In the Allen family, Ethan is the headliner. True, younger brother Ira has a firm hold on his place in the University of Vermont’s founding and, accordingly, his likeness in bronze on the University Green. But he was forgotten when he died, buried in a pauper’s grave in Philadelphia, while Revolutionary War hero Ethan’s funeral drew state dignitaries and a crowd of ordinary Vermonters paying their respects.
But historian Kevin Graffagnino ’76 G’78 says he’ll take Ira’s life story any day, and he’s dedicated a good quarter-century of his scholarly career to it. “I like renegades. I like writing about people who have quirks, are big personalities,” Graffagnino says. “Ira has many faults. He is alternately altruistic and selfish, generous and greedy. He’s a visionary who sees great cities and commerce where everybody else sees that they have chopped down some trees on their farm. And he falls from grace; he reaches too high. Like many frontier entrepreneurs, it’s the next generation that prospers.”
Graffagnino’s writings on Ira Allen and other subjects are among the highlights of a new book, “Vermont Heritage: Essays on Green Mountain History 1770-1920,” published under the imprint of UVM’s Center for Research on Vermont. It’s a hefty, handsome volume, collecting eighteen previously published essays by Graffagnino and H. Nicholas Muller III, a UVM history professor in the 1970s.
The book’s focus spans centuries in essays written across decades by the two authors. One of Graffagnino’s pieces was originally his UVM master’s thesis. He jokes that he hopes readers will find he’s improved a bit as a writer, contrasting the prose of 22-year-old Kevin with that of 59-year-old Kevin.
Co-author Nick Muller was an impressive presence on campus — bound for a future role as president of Colby-Sawyer College — and a gifted lecturer who filled his classes on Vermont history. Graffagnino was among his students, and Muller would mentor the budding historian as his interest in the state’s past deepened. Across the years, their relationship evolved from teacher-student to colleagues and longtime friends.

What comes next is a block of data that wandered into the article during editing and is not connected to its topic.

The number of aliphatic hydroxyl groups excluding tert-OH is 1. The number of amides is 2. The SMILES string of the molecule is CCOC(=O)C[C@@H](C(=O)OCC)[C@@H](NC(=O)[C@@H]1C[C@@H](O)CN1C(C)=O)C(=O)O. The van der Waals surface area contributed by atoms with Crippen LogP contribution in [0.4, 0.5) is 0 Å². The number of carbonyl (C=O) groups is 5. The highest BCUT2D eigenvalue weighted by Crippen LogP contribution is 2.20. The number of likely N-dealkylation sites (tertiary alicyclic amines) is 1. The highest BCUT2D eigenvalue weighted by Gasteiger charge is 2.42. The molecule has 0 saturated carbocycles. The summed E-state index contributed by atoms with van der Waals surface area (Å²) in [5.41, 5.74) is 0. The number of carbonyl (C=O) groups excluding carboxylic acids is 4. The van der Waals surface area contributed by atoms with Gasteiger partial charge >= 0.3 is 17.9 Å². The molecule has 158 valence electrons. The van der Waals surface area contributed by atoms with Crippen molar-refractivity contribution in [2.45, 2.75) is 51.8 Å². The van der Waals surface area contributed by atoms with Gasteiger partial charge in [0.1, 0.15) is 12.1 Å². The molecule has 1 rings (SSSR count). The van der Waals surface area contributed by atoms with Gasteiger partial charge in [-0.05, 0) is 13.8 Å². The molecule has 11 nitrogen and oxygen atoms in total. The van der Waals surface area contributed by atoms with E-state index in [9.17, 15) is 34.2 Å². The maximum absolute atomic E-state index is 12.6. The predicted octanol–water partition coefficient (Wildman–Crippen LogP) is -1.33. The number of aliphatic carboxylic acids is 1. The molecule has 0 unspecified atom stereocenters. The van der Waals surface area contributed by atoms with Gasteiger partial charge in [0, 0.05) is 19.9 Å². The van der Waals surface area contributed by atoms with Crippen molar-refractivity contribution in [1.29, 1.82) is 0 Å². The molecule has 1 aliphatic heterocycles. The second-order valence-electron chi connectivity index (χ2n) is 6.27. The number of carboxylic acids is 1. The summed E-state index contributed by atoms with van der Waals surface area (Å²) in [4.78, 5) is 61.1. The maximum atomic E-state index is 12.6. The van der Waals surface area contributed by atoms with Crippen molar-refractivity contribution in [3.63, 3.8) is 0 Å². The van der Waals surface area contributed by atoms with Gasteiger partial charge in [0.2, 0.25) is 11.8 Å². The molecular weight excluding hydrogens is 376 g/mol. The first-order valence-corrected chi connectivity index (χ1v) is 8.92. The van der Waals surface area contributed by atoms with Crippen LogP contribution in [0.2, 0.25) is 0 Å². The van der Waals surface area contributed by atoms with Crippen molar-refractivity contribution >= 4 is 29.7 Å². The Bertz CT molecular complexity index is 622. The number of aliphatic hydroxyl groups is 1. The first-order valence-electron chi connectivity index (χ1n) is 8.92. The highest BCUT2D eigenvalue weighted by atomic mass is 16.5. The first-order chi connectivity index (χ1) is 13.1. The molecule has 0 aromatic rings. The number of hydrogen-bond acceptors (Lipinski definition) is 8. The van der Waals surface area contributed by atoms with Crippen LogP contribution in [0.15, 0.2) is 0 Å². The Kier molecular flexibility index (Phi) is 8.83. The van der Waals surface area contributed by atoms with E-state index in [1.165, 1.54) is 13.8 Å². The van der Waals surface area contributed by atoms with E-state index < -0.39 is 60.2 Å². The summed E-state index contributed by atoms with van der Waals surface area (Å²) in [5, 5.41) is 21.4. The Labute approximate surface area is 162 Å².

The foreword of “Vermont Heritage” by David Donath ’73 G’78 and an introduction tag-teamed by Graffagnino and Muller tells its own important chapter of Vermont history — the emergence of UVM’s Center for Research on Vermont. Familiar names and faces abound in the introductory text and photographs on the book’s cover: UVM professors Sam Hand, Theodore Bassett, and Frank Bryan; longtime staff administrator of Center for Research on Vermont Kristin Peterson-Ishaq, who edited the volume; and historian John J. Duffy G'58 (PDF), to whom the publication is dedicated.
His dual career as a special collections librarian has taken Graffagnino beyond the state, most recently to the University of Michigan, where he directed the William L. Clements Library, a significant research collection focused on early American history. But Graffagnino is a Vermonter in his soul. After retiring from the Michigan post in 2019, he and his wife, Leslie Hasker ’80, plan to move back to the Green Mountains soon.
Former history professor H. Nicholas Muller III, Kevin Graffagnino, and David Donath.
Graffagnino is encouraged by President Suresh Garimella’s renewed emphasis on UVM’s land grant role and commitment to the state. And he hopes that “Vermont Heritage” can help further the work of the Center for Research on Vermont.
A final thought from Graffagnino on UVM’s complex founding father. As commencement approaches, what might Ira Allen think of students dressing up his statue in a black robe and mortar board? He’d likely be pleased with the attention, the historian suggests. After all, it was Ira’s wish that the University of Vermont be known as Allen University. But to really connect with the living Ira Allen, Graffagnino advises getting off the UVM Green, the core acreage he donated for the university.
Instead, take a walk east on Colchester Avenue, past the bend at Green Mount Cemetery, where Ethan is buried beneath a towering monument, and down the hill. Much has changed, of course, since the late 18th century. But in the swiftness of the Winooski River, the power of the falls, you can still view the scene through Ira Allen’s eyes. In that rush of water, he envisioned sawmills, gristmills, money. He bought up the riverside land, staked his claim, and made his home. Graffagnino says, “That’s Ira’s world down there.”